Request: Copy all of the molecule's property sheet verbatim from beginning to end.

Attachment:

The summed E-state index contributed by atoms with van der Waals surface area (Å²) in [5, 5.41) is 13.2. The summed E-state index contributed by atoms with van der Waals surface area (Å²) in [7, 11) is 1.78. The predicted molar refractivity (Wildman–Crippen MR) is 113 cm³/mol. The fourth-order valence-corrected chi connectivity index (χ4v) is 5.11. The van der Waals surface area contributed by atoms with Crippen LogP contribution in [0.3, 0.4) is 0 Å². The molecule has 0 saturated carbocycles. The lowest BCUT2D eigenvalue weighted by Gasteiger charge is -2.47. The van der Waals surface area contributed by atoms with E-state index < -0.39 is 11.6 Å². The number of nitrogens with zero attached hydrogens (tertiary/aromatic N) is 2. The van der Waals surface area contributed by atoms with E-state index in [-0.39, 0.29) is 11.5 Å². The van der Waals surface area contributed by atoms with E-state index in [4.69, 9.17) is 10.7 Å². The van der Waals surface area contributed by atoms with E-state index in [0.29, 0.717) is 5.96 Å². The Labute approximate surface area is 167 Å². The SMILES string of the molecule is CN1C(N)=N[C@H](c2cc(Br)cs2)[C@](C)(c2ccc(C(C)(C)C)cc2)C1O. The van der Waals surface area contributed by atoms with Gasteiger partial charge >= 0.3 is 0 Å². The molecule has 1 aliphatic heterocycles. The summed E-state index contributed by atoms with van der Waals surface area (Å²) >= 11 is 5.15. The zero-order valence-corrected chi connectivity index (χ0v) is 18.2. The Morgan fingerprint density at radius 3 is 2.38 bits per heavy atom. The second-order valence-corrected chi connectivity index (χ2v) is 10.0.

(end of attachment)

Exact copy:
The summed E-state index contributed by atoms with van der Waals surface area (Å²) in [5, 5.41) is 13.2. The summed E-state index contributed by atoms with van der Waals surface area (Å²) in [7, 11) is 1.78. The predicted molar refractivity (Wildman–Crippen MR) is 113 cm³/mol. The fourth-order valence-corrected chi connectivity index (χ4v) is 5.11. The van der Waals surface area contributed by atoms with Crippen LogP contribution in [0.3, 0.4) is 0 Å². The molecule has 0 saturated carbocycles. The lowest BCUT2D eigenvalue weighted by Gasteiger charge is -2.47. The van der Waals surface area contributed by atoms with E-state index < -0.39 is 11.6 Å². The number of nitrogens with zero attached hydrogens (tertiary/aromatic N) is 2. The van der Waals surface area contributed by atoms with E-state index in [-0.39, 0.29) is 11.5 Å². The van der Waals surface area contributed by atoms with E-state index in [4.69, 9.17) is 10.7 Å². The van der Waals surface area contributed by atoms with E-state index in [0.29, 0.717) is 5.96 Å². The Labute approximate surface area is 167 Å². The SMILES string of the molecule is CN1C(N)=N[C@H](c2cc(Br)cs2)[C@](C)(c2ccc(C(C)(C)C)cc2)C1O. The van der Waals surface area contributed by atoms with Gasteiger partial charge >= 0.3 is 0 Å². The molecule has 1 aliphatic heterocycles. The summed E-state index contributed by atoms with van der Waals surface area (Å²) >= 11 is 5.15. The zero-order valence-corrected chi connectivity index (χ0v) is 18.2. The Morgan fingerprint density at radius 3 is 2.38 bits per heavy atom. The second-order valence-corrected chi connectivity index (χ2v) is 10.0.